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Wondrous Words Wednesday

July 15, 2015

Wondrous Words Wednesday is a weekly meme where you can share new words that you’ve encountered or spotlight words you love.  Feel free to get creative!   If you want to play along, grab the button, write a post and come back and add your link to Mr. Linky!

I found two new words in Fun Home by Alison Bechdel.

1. humectant – “And while I acknowledge the absurdity of claiming a connection to that mythologized flashpoint. . . might not a lingering vibration, a quantum particle of rebellion, still have hung in the humectant air?”

The air here is very humectant this time of year – humectant means moist.

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2. deracinate – “My deracination was kindly abetted by various friends at college.”

Deracinate has several different meanings but, in this case, I think the author means to remove or separate from a native environment or culture.

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What words do you want to celebrate today?

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20 Comments leave one →
  1. July 15, 2015 8:58 am

    Both were new to me. The air here is very humectant most of the year.

  2. readerbuzz permalink
    July 15, 2015 9:02 am

    When I listened to an audiobook based on journals of sailors during the 1870’s, I was amazed at the vocabulary of the sailors. Wow. It would be interesting to compare the journals of sailors of today….

    readerbuzz.blogspot.com

  3. July 15, 2015 9:15 am

    0 for 2.

  4. Beth Hoffman permalink
    July 15, 2015 10:09 am

    I’ve known the meaning of humectant for eons, but you stumped me with deracinate!

  5. July 15, 2015 10:17 am

    Did not know those

  6. July 15, 2015 11:06 am

    Curious why she wouldn’t just use humid. 😉

  7. July 15, 2015 11:32 am

    humectant I’ve seen and could figure out, but deracinate is completely new to me.

  8. July 15, 2015 12:12 pm

    Like most, deracinate was new to me. I am familiar with humectant, but I think in a medical sense. Not sure though, but I knew what it meant. A strange use of the word in the sentence, I think.

  9. July 15, 2015 12:20 pm

    It could be the author always talks this way, but to me it seemed like she was throwing in those big words just for the fun of it. Both new to me.

  10. July 15, 2015 12:30 pm

    Hah, obviously you’ve never had to buy humectants for your face, like some of us less fortunate people! LOL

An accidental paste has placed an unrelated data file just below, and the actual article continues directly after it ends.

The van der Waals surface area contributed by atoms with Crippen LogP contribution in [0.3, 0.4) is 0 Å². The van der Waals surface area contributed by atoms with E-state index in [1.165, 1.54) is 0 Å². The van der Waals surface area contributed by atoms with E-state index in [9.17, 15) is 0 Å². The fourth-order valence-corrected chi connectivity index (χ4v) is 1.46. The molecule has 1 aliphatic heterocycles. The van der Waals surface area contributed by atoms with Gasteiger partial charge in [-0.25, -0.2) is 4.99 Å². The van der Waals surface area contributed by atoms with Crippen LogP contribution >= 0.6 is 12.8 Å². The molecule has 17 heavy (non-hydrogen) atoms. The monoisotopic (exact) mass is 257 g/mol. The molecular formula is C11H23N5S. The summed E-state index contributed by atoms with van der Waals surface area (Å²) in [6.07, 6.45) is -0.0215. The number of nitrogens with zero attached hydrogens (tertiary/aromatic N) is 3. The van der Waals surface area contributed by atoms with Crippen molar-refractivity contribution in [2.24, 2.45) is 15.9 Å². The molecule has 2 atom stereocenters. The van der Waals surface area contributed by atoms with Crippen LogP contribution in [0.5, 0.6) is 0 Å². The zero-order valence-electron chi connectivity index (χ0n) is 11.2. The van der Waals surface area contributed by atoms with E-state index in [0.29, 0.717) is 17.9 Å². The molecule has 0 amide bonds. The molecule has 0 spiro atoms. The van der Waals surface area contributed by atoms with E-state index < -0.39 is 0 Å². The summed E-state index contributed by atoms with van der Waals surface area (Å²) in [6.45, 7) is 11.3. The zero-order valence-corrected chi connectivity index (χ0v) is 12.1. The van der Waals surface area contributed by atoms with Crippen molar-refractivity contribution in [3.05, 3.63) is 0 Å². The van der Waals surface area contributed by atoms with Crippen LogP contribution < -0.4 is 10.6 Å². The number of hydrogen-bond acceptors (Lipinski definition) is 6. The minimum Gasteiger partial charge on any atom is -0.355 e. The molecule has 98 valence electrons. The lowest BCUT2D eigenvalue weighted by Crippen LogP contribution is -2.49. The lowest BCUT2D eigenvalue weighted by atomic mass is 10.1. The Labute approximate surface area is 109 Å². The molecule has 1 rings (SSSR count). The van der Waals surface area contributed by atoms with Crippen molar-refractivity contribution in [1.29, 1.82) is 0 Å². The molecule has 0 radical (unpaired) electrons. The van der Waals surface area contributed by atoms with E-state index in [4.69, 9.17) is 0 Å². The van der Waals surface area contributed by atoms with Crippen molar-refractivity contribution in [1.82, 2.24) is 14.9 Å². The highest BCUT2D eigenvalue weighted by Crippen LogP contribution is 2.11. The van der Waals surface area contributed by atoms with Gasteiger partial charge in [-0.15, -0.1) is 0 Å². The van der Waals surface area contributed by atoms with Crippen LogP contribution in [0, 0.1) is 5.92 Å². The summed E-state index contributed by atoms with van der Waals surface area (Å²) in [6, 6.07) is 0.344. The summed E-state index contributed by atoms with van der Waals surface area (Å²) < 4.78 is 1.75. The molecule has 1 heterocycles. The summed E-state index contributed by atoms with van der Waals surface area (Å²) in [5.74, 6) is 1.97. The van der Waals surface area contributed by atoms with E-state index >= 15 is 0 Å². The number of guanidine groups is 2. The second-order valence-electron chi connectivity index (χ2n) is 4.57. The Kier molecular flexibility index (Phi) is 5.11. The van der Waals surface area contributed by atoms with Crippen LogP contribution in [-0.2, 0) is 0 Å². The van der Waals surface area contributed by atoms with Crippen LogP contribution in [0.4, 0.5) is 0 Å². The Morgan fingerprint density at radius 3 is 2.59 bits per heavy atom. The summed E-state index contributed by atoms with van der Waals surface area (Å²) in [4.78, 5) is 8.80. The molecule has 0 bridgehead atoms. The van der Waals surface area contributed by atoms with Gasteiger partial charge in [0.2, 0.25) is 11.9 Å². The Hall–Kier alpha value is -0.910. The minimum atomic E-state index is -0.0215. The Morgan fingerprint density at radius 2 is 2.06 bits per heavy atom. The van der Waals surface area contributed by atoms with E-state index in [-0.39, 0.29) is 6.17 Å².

11. July 15, 2015 12:41 pm

    Hi Kathy,

    Both words this week are new to me, although as humectant is so like humid, I could probably have worked that one out!

    Our UK weather is not generally quite as humid as it is right now, although thankfully it does look set to break very soon. 100% humidity, as it was last night, is a rarity and one which I can well do without!

    This probably isn’t a book for me, as I don’t really read memoirs. Also I am wondering if the entire book is couched in such effusive language and if so, is this the author’s usual style of expressing herself, or simply done for effect in the book; as she is an artist who is not familiar to me?

    Thanks for sharing and hosting 🙂

    Yvonne.

  12. July 15, 2015 1:35 pm

    didn’t know either of them, thanks.

  13. bookingmama permalink
    July 15, 2015 3:07 pm

    I knew both of them … for once. The first because of hair products!

  14. July 15, 2015 3:31 pm

    Both new for me today.

  15. July 15, 2015 3:35 pm

    I’m with bookingmama – wasn’t there a shampoo decades ago called “Humectress”? Deracinate new for me. Thanks!

  16. July 15, 2015 4:17 pm

    Love some new words, but new to me. I’ve had to look up two words in the first 50 pages of Go Set a Watchman. It’s interesting that perhaps those words or references would have been better understood 50+ years ago. I don’t know. I’m keeping a list.

  17. Patty permalink
    July 15, 2015 6:04 pm

    Those are doozies!

  18. July 15, 2015 7:56 pm

    Ah, that’s why I know humectant- from hair products! Deracinate had me stumped. I heard about Fun Home from the Tony Awards- looking forward to reading your thoughts on this memoir.

  19. July 15, 2015 11:40 pm

    Both are new to me! Agree with Trish, though – humid seems a better word to use than humectant!

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